THE DRINKING WATER PRIMACY FEE: WHAT DOES THE FEE DO FOR YOU?

Water Protection Program fact sheet
11/2014
Division of Environmental Quality Director: Ed Galbraith
PUB02229

In 1992, the Missouri legislature enacted the public drinking water primacy fee to support the department’s efforts to ensure Missourians have access to adequate water that is safe to drink. This user fee, paid by the customers of Missouri’s public water supply systems, is set by state law and ranges from $1.08 to $3.24 per year for the average residential customer.

The primacy fee provides critical funding for laboratory services and activities the state must perform in order to maintain delegation of the federal drinking water program. This delegation is called “primacy.” In states that have primacy (49 of the 50), public drinking water systems are regulated by a state agency instead of the federal government. Without the primacy fee, the Department of Natural Resources would lack the funding to implement critical regulations necessary for protecting public health and maintaining primacy, and regulation of Missouri’s public water systems would revert to the U.S. Environmental Protection Agency.

The benefits of the primacy fee to public water systems:

Two percent of the primacy fee goes to the public water system to cover the costs of collecting the fee. The remainder is forwarded to the Missouri Department of Revenue for use by the Missouri Department of Natural Resources’ Public Drinking Water Branch. The department uses the primacy fee to fund testing for drinking water contaminants, inspections, compliance activities, complaint investigations and technical assistance. In 2010, the Missouri Department of Health and Senior Services began receiving an appropriation from the primacy fee for their bacteriological work, which was previously funded by general revenue - about $455,000 annually. Approximately $4.6 million per year is generated by the fee.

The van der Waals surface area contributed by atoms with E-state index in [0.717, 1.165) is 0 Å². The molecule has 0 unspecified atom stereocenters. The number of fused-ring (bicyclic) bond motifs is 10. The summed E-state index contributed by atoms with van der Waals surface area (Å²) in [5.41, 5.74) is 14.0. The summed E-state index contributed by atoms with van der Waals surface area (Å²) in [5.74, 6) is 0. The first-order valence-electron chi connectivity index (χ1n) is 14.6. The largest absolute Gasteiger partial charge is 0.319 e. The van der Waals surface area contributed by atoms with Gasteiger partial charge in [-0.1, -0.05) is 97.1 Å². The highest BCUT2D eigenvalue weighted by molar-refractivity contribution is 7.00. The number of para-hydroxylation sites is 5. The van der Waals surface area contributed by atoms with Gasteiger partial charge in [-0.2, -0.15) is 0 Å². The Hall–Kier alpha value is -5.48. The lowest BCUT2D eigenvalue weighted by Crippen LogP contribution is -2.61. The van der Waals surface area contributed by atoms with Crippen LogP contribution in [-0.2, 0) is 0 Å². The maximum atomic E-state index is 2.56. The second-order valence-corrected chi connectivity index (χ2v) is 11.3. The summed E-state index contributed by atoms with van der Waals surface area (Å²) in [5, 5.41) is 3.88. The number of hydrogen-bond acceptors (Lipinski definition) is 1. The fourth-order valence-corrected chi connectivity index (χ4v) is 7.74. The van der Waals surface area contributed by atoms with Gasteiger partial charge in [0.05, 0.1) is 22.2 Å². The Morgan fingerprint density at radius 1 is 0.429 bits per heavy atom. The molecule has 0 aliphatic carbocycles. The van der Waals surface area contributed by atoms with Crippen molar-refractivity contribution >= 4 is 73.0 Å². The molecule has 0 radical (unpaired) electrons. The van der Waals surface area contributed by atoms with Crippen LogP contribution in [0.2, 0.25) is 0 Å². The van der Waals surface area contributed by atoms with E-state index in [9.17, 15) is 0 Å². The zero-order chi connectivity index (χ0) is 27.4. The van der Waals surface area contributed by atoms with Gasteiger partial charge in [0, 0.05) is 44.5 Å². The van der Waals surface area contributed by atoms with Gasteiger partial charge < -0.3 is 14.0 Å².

Historically, maintaining primacy has saved Missouri public water systems, and the customers of public water systems, about $6.5 million per year. Over the next three years, Missouri water systems would have to pay more than $15 million if they were to pay for their own testing. This is because public water systems would have to do more monitoring under the federal regulation than they do under state regulation. Vulnerability assessments performed by the Department of Natural Resources reduce the amount of monitoring by approximately 75 percent; EPA does not perform such assessments and would require the full scope of monitoring. Also, the state laboratory can perform tests for significantly less than a water system would have to pay on the open market. The costs of the increased monitoring would inevitably affect customer water bills.

In 2006 the Missouri Legislature increased the drinking water primacy fee and extended it through Sept. 1, 2012. The fee increase was necessary to help the department implement new federal rules that dramatically increased the state’s monitoring costs. In 2012 the legislature extended the fee through Sept. 1, 2017.

Community public water supply systems collect the fee according to this rate table, based on the system’s number of active service connections.

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